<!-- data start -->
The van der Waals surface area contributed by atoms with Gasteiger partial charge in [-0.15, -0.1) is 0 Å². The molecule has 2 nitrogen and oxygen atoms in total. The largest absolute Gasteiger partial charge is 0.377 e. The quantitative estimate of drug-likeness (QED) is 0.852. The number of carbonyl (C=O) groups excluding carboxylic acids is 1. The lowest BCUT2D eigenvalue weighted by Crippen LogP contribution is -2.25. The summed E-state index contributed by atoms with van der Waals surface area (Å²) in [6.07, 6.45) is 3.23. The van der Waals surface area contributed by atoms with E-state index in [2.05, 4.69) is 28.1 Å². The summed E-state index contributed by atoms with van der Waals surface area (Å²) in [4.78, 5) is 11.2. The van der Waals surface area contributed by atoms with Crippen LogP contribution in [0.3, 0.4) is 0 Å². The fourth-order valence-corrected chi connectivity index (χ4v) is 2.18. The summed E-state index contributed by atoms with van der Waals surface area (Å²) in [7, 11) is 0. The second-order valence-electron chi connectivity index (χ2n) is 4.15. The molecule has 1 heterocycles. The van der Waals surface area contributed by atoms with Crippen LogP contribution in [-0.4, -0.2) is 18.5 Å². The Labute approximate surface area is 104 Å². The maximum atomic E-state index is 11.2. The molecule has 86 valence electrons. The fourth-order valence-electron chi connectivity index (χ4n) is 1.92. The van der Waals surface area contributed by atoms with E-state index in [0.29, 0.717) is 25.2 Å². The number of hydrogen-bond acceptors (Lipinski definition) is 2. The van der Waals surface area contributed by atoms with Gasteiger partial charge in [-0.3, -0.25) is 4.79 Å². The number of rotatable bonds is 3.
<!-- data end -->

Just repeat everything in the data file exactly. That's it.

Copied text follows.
The van der Waals surface area contributed by atoms with Gasteiger partial charge in [-0.15, -0.1) is 0 Å². The molecule has 2 nitrogen and oxygen atoms in total. The largest absolute Gasteiger partial charge is 0.377 e. The quantitative estimate of drug-likeness (QED) is 0.852. The number of carbonyl (C=O) groups excluding carboxylic acids is 1. The lowest BCUT2D eigenvalue weighted by Crippen LogP contribution is -2.25. The summed E-state index contributed by atoms with van der Waals surface area (Å²) in [6.07, 6.45) is 3.23. The van der Waals surface area contributed by atoms with E-state index in [2.05, 4.69) is 28.1 Å². The summed E-state index contributed by atoms with van der Waals surface area (Å²) in [4.78, 5) is 11.2. The van der Waals surface area contributed by atoms with Crippen LogP contribution in [0.3, 0.4) is 0 Å². The fourth-order valence-corrected chi connectivity index (χ4v) is 2.18. The summed E-state index contributed by atoms with van der Waals surface area (Å²) in [7, 11) is 0. The second-order valence-electron chi connectivity index (χ2n) is 4.15. The molecule has 1 heterocycles. The van der Waals surface area contributed by atoms with Crippen LogP contribution in [-0.4, -0.2) is 18.5 Å². The Labute approximate surface area is 104 Å². The maximum atomic E-state index is 11.2. The molecule has 86 valence electrons. The fourth-order valence-electron chi connectivity index (χ4n) is 1.92. The van der Waals surface area contributed by atoms with E-state index in [0.29, 0.717) is 25.2 Å². The number of hydrogen-bond acceptors (Lipinski definition) is 2. The van der Waals surface area contributed by atoms with Gasteiger partial charge in [-0.3, -0.25) is 4.79 Å². The number of rotatable bonds is 3.